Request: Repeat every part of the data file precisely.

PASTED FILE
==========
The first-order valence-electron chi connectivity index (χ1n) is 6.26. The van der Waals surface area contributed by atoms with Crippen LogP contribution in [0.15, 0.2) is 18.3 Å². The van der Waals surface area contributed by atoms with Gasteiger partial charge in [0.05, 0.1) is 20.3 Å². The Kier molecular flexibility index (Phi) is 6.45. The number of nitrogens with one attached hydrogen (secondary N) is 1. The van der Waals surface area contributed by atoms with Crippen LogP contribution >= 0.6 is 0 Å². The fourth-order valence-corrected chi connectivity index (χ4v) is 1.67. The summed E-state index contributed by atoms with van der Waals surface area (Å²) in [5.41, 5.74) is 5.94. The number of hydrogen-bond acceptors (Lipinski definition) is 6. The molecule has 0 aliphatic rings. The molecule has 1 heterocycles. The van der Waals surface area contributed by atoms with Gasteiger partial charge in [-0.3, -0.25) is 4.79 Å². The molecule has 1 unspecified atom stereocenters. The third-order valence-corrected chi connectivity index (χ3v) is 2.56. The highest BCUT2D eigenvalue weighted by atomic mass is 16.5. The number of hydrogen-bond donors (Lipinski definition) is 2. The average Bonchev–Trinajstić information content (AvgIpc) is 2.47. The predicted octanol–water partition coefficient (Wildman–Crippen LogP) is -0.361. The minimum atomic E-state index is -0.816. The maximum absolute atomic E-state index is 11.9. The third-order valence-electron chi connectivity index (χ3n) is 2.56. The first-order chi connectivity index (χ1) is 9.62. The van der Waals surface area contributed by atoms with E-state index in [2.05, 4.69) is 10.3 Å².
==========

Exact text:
The first-order valence-electron chi connectivity index (χ1n) is 6.26. The van der Waals surface area contributed by atoms with Crippen LogP contribution in [0.15, 0.2) is 18.3 Å². The van der Waals surface area contributed by atoms with Gasteiger partial charge in [0.05, 0.1) is 20.3 Å². The Kier molecular flexibility index (Phi) is 6.45. The number of nitrogens with one attached hydrogen (secondary N) is 1. The van der Waals surface area contributed by atoms with Crippen LogP contribution >= 0.6 is 0 Å². The fourth-order valence-corrected chi connectivity index (χ4v) is 1.67. The summed E-state index contributed by atoms with van der Waals surface area (Å²) in [5.41, 5.74) is 5.94. The number of hydrogen-bond acceptors (Lipinski definition) is 6. The molecule has 0 aliphatic rings. The molecule has 1 heterocycles. The van der Waals surface area contributed by atoms with Gasteiger partial charge in [-0.3, -0.25) is 4.79 Å². The molecule has 1 unspecified atom stereocenters. The third-order valence-corrected chi connectivity index (χ3v) is 2.56. The highest BCUT2D eigenvalue weighted by atomic mass is 16.5. The number of hydrogen-bond donors (Lipinski definition) is 2. The average Bonchev–Trinajstić information content (AvgIpc) is 2.47. The predicted octanol–water partition coefficient (Wildman–Crippen LogP) is -0.361. The minimum atomic E-state index is -0.816. The maximum absolute atomic E-state index is 11.9. The third-order valence-electron chi connectivity index (χ3n) is 2.56. The first-order chi connectivity index (χ1) is 9.62. The van der Waals surface area contributed by atoms with E-state index in [2.05, 4.69) is 10.3 Å².